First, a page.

The Pennsylvania Ballet will finally meet its audience live and in-person at the Cherry Street Pier. Philadelphia’s premiere classical dance company performs on the former industrial pier, now an open-air art and dining destination, twice this month: on Friday at 7 p.m. and Saturday at 2 p.m. Both performances are free.
The dance is part of “Spread Your Wings,” a public installation of dance and visual art made in collaboration with Mural Arts Philadelphia. For a month, the pier will be outfitted with extensive visual art, including large-scale photography, video, and a 15’x17’ mural suspended from the ceiling.
The Pennsylvania Ballet has not been in front of an audience for more than 15 months due to the pandemic. It formally moved into a digital space this spring, releasing a series of three, original dance film programs choreographed for the camera. The final program, “Beauty,” begins May 27.
“Spread Your Wings” has been an ongoing program for several months, offering online high school choreography mentorships, an illustrated version of the story of Swan Lake, and dance-inspired art classes through the Fleisher Art Memorial.
“We feel as though we’re more powerful as a group than we are alone,” said executive director Shelley Power. “Yes, we have safety issues. Yes, we have COVID-related issues. Yes, we have job-related issues. But coming together through the arts is really a way for us to escape a lot of that stress and reach down inside ourselves.”
The dancers of Pennsylvania Ballet II – the ensemble often used for educational and outreach programs – will premiere choreographer Maria Konrad’s “PHrenetic,” a Philadelphia-oriented dance that references the history of the city, from the 18th century glass armonica of Benjamin Franklin to Philly soul music of the 1970s and 80s.
The installation and performance at the Cherry Street Pier is the latest and most public phase of “Spread Your Wings.” Company dancers worked with photographers Vikki Sloviter, Arian Molina, and Shawn Theodore to make large-scale, stylized photos of dance.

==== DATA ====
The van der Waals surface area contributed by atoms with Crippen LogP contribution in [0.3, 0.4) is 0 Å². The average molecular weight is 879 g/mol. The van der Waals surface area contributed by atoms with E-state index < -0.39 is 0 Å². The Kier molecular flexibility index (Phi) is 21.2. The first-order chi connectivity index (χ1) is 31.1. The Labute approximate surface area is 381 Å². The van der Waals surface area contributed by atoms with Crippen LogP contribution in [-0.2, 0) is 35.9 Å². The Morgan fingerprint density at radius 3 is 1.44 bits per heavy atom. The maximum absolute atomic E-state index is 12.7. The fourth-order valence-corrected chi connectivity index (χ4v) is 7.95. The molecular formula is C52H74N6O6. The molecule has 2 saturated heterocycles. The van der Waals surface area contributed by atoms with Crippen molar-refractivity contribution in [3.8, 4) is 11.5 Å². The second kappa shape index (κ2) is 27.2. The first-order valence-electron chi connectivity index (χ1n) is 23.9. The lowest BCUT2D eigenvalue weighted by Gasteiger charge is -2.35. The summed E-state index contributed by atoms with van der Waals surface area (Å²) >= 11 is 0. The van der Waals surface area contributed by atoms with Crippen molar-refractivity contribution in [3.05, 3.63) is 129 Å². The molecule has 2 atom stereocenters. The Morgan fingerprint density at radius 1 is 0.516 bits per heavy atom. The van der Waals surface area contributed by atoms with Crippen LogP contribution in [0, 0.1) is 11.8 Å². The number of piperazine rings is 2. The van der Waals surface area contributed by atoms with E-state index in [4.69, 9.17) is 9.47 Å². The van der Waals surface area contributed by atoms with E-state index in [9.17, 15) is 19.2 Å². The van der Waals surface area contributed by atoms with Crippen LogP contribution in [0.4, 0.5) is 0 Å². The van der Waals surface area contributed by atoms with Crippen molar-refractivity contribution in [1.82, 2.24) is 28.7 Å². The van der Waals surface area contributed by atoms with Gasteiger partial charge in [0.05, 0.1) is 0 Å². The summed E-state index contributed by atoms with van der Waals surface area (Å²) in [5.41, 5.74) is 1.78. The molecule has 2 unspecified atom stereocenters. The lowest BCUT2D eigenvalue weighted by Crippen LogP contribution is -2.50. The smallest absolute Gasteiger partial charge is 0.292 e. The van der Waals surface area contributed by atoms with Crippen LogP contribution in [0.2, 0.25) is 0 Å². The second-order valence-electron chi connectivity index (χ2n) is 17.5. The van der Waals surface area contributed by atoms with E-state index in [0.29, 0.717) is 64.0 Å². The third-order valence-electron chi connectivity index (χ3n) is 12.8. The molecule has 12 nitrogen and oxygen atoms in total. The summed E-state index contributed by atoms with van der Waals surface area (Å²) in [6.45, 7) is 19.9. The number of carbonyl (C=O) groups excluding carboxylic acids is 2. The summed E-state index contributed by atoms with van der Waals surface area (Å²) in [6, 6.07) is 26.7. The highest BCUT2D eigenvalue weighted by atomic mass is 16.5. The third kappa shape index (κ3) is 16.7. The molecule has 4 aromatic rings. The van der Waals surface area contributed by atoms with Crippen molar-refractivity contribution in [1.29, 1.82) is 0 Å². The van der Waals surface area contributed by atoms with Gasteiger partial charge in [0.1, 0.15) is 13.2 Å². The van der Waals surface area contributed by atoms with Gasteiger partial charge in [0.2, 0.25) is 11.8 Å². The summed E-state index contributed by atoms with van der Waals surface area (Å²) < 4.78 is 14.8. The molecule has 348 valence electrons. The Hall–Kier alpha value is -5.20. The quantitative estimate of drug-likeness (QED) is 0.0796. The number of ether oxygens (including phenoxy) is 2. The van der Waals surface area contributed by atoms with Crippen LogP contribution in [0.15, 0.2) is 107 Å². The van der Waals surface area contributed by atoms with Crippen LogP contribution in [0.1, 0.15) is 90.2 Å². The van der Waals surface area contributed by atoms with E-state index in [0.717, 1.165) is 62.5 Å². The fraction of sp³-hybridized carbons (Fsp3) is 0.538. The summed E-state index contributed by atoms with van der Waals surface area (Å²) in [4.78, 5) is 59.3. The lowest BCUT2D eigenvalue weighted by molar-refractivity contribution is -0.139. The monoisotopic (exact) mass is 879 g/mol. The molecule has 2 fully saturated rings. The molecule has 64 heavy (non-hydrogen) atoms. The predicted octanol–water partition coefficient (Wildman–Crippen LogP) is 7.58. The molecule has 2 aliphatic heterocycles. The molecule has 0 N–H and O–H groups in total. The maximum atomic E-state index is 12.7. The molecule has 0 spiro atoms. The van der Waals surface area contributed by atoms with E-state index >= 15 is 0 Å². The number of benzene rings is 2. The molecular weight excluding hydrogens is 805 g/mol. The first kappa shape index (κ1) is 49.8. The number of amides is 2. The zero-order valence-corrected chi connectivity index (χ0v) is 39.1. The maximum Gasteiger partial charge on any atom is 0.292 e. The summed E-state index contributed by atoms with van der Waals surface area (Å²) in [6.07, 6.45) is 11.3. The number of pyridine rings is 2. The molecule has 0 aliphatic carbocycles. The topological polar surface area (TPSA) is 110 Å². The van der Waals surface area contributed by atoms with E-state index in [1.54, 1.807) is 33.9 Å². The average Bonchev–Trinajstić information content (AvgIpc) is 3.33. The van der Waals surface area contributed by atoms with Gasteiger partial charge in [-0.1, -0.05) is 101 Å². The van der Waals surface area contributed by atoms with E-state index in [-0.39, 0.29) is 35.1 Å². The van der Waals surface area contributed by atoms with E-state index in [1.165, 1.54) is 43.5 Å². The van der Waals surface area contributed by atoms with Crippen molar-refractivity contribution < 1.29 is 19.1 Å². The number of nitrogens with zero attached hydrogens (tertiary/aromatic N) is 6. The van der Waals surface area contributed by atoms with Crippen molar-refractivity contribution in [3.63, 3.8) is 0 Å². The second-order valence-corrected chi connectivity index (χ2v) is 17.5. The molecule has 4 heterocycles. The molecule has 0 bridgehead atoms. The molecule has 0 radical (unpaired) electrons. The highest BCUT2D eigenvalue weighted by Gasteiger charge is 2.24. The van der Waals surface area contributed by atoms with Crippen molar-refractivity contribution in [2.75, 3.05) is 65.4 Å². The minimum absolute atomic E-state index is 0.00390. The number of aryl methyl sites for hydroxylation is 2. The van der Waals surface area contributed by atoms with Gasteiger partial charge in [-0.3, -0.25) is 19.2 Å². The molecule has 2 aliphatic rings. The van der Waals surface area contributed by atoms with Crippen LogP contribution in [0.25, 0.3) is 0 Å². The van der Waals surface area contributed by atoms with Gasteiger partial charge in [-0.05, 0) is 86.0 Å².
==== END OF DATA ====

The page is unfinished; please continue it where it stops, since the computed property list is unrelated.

Muralist David McShane used those photographs as source material for his mural, featuring two dancers flanked by a swan and a flower. The male and female duet poses are based on the body positions of dancers in motion.
“He’s in the mid-peak of his arc of a leap, that I just thought was really great. The female dancer is about to unfold, like, she’s in the process of unfolding,” said McShane. “To me it looks like the swan in flight and the unfolding flower.”
McShane’s previous work with Mural Arts can be seen in several places around the city, most prominent is the Phillies mural overlooking the Schuylkill River at the Walnut Street Bridge. He has also painted many sports-related murals in schoolyards across the city.
He brought his lifelong love of sports into depicting ballet.
“One of the things that really drew me to this project was that sense of beauty in motion, but capturing it in a still frame,” he said. “What is the quintessential place where I can capture this motion, in its essence, and get the whole motion in one still frame?”
McShane sees his mural as part of a cycle of creative inspiration: The movement of the dancers inspired the photographers, which in turn inspired the mural, which McShane hopes will inspire the viewer back toward movement. His image is designed to be mimicked.
“People could be in front of it and they could move themselves and photograph themselves so it could circle back to the movement and photograph,” he said. “A lot of people are into selfies and Instagram and stuff. So it invites them to dance in front of the piece and interact with the piece.”
In addition to the two ballet performances this week, the Pennsylvania Ballet Orchestra will perform works written for ballet and dance, without dancers, at Cherry Street Pier.
A copy of the “Spread Your Wings” mural, accompanied by dance photography, has been installed at the Sister Cities Park on the Parkway, in front of the Basilica of Saints Peter and Paul. Another grouping of the mural and photos will be installed later this month along the Schuylkill River Trail.
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